Those of us here in the Washington, DC area who work with or for the Federal Government knows that this week is the home stretch to the end of the fiscal year. Many of us who work for the government are not directly involved with the political infighting that makes the national news. Federal employees are prohibited to be involved with politics by law and contractors usually have employer policies that limit their political activities.

One thing we worry about is the funding issues that have not been resolved. Although the news reported that congress has passed a continuing resolution to fund the government for six months, what the reports did not say is that the continuing funding are only at the levels negotiated last year which rolled back funding to Fiscal Year 2007 (FY07) levels. FY07 dollars do not have the same buying power as today’s dollars and the amount of work required by the laws passed by congress have increased.

You might have heard about the budget “sequestration.” Sequestration is the mechanism that was instituted as part of the Budget Control Act of 2011 to force congress to negotiate a budget or automatic, across the board cuts totaling $1.2 trillion will go into effect on January 1, 2013. Sequestration has made a lot of people in the DC area nervous because it will cause contractors to cut jobs. In fact, with the uncertainty of sequestration, large contractors, like Lockheed-Martin, are providing 90 day layoff notices they are required to give employees when defense and other security-related contracts are ended early.

For the money manufacturing operations under the Department of the Treasury, there should not be any problems from sequestration because the U.S. Mint and the Bureau of Engraving and Printing are profitable agencies that uses their profits for operations. If there are shortfalls in providing funding for operations, the Secretary of the Treasury is allowed to withdraw funds from the Public Enterprise Funds (the accounts where the profits are deposited).

Problems remain for both agencies. The most significant of the issues are the problems with printing the new $100 Federal Reserve Notes. BEP continues to report that the new notes have folding issues that have delayed their release for two years. Inquiries by numismatic industry news outlets have reported that the problems are still under investigation and that no new release date has been set.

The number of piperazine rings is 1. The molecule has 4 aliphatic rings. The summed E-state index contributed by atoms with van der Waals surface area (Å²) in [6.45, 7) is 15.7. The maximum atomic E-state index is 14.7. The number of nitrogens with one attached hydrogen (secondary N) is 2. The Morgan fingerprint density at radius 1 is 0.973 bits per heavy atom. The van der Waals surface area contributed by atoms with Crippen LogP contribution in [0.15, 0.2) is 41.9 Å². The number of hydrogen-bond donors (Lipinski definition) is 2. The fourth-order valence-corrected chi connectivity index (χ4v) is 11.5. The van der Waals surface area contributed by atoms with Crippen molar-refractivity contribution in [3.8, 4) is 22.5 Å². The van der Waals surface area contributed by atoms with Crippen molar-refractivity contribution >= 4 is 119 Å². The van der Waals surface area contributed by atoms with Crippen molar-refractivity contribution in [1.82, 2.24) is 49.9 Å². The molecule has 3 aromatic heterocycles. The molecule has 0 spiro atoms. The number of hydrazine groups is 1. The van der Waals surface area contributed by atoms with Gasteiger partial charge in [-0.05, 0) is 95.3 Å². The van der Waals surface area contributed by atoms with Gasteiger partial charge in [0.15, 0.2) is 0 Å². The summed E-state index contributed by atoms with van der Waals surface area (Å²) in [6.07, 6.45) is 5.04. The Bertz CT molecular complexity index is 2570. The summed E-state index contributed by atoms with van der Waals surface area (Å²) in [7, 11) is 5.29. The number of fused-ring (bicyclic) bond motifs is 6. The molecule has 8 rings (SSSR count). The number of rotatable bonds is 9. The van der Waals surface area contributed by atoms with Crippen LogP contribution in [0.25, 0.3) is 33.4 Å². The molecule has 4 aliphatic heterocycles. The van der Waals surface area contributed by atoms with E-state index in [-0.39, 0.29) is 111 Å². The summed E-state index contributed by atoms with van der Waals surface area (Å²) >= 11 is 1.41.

The U.S. Mint recently reported striking problems with the First Spouse Gold Coins. Apparently, the design caused metal flow problems in trial strikes that caused delays in releasing the coins. While the U.S. Mint has said they rectified the problems, the coins have not been issued.

In addition to the coining problems, the U.S. Mint also suspended its attempt to update its technology infrastructure. After receiving the responses from a formal Request For Information (RFI), the U.S. Mint pulled back on its attempt to update its infrastructure and online ordering services to re-examine the requirements and the business processes that would be part of that contract. The U.S. Mint press office said that they had no further information other than what has been published. They did confirm that the RFI responses will not be released because they contain proprietary information that is protected from public release.

It is difficult to know whether the federal budget situation will effect the U.S. Mint and BEP or whether the attempt to reduce costs in order to ensure they do not access more money from their respective Public Enterprise Funds. This is because money in excess of budgeted operations plus a reserve must be withdrawn from these Public Enterprise Funds and deposited in to the general treasury accounts at the discretion of the Secretary of the Treasury (31 U.S.C. § 5136 for the U.S. Mint and 31 U.S.C. § 5142 for the BEP). It is reasonable to question the management of these funds in the light of the federal budget situation.

Right now, the way the BEP and the Federal Reserve has handled the situation with the new $100 note suggests there is more to that issue than meets the eye. Nether the BEP or the Fed are answering question and the BEP did not issue an annual report for 2011 which would have to report on the production of the $100 notes. Inquiries to the BEP were returned with a reply that the report “is not ready.”

The annual reports for both these bureaus will make for interesting reading, if the BEP produces one for 2012.

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